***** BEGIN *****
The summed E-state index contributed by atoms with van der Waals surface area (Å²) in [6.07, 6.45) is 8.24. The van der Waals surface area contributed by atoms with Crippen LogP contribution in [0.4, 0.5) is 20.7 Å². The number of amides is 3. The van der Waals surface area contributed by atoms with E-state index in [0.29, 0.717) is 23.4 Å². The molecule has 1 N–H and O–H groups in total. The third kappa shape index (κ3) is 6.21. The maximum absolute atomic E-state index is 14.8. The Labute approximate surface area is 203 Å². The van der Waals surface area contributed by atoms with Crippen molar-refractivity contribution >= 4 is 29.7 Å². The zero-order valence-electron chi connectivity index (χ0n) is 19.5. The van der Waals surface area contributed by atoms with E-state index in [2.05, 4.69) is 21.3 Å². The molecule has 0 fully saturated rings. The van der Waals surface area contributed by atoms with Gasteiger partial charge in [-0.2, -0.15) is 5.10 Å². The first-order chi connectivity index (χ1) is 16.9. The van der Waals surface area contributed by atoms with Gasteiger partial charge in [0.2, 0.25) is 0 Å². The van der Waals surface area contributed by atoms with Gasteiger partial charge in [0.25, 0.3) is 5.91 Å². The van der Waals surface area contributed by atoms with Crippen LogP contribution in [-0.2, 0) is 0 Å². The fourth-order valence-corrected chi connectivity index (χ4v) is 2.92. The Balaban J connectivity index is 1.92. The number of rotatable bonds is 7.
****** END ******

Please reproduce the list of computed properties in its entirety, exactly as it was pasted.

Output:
The summed E-state index contributed by atoms with van der Waals surface area (Å²) in [6.07, 6.45) is 8.24. The van der Waals surface area contributed by atoms with Crippen LogP contribution in [0.4, 0.5) is 20.7 Å². The number of amides is 3. The van der Waals surface area contributed by atoms with E-state index in [0.29, 0.717) is 23.4 Å². The molecule has 1 N–H and O–H groups in total. The third kappa shape index (κ3) is 6.21. The maximum absolute atomic E-state index is 14.8. The Labute approximate surface area is 203 Å². The van der Waals surface area contributed by atoms with Crippen molar-refractivity contribution >= 4 is 29.7 Å². The zero-order valence-electron chi connectivity index (χ0n) is 19.5. The van der Waals surface area contributed by atoms with E-state index in [2.05, 4.69) is 21.3 Å². The molecule has 0 fully saturated rings. The van der Waals surface area contributed by atoms with Gasteiger partial charge in [-0.2, -0.15) is 5.10 Å². The first-order chi connectivity index (χ1) is 16.9. The van der Waals surface area contributed by atoms with Gasteiger partial charge in [0.2, 0.25) is 0 Å². The van der Waals surface area contributed by atoms with Gasteiger partial charge in [0.25, 0.3) is 5.91 Å². The van der Waals surface area contributed by atoms with Crippen LogP contribution in [-0.2, 0) is 0 Å². The fourth-order valence-corrected chi connectivity index (χ4v) is 2.92. The Balaban J connectivity index is 1.92. The number of rotatable bonds is 7.